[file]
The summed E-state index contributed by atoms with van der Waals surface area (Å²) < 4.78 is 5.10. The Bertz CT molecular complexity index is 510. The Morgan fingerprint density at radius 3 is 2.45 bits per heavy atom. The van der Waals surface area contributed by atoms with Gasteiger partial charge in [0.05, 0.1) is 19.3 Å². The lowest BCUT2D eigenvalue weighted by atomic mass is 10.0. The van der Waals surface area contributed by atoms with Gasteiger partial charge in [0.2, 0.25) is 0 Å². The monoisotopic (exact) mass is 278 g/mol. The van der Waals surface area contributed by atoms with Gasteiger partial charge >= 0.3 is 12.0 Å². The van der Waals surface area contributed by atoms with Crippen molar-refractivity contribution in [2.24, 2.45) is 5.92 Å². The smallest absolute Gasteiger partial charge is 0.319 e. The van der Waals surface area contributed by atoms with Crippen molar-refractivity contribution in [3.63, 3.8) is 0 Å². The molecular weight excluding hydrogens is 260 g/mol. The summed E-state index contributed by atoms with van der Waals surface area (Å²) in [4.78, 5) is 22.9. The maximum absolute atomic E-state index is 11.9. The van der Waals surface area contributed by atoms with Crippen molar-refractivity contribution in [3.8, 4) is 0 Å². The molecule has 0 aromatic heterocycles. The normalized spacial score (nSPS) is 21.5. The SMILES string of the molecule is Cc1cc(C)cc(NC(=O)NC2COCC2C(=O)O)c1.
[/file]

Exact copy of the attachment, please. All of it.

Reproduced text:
The summed E-state index contributed by atoms with van der Waals surface area (Å²) < 4.78 is 5.10. The Bertz CT molecular complexity index is 510. The Morgan fingerprint density at radius 3 is 2.45 bits per heavy atom. The van der Waals surface area contributed by atoms with Gasteiger partial charge in [0.05, 0.1) is 19.3 Å². The lowest BCUT2D eigenvalue weighted by atomic mass is 10.0. The van der Waals surface area contributed by atoms with Gasteiger partial charge in [0.2, 0.25) is 0 Å². The monoisotopic (exact) mass is 278 g/mol. The van der Waals surface area contributed by atoms with Gasteiger partial charge >= 0.3 is 12.0 Å². The van der Waals surface area contributed by atoms with Crippen molar-refractivity contribution in [2.24, 2.45) is 5.92 Å². The smallest absolute Gasteiger partial charge is 0.319 e. The van der Waals surface area contributed by atoms with Crippen molar-refractivity contribution in [3.63, 3.8) is 0 Å². The molecular weight excluding hydrogens is 260 g/mol. The summed E-state index contributed by atoms with van der Waals surface area (Å²) in [4.78, 5) is 22.9. The maximum absolute atomic E-state index is 11.9. The van der Waals surface area contributed by atoms with Crippen molar-refractivity contribution in [3.8, 4) is 0 Å². The molecule has 0 aromatic heterocycles. The normalized spacial score (nSPS) is 21.5. The SMILES string of the molecule is Cc1cc(C)cc(NC(=O)NC2COCC2C(=O)O)c1.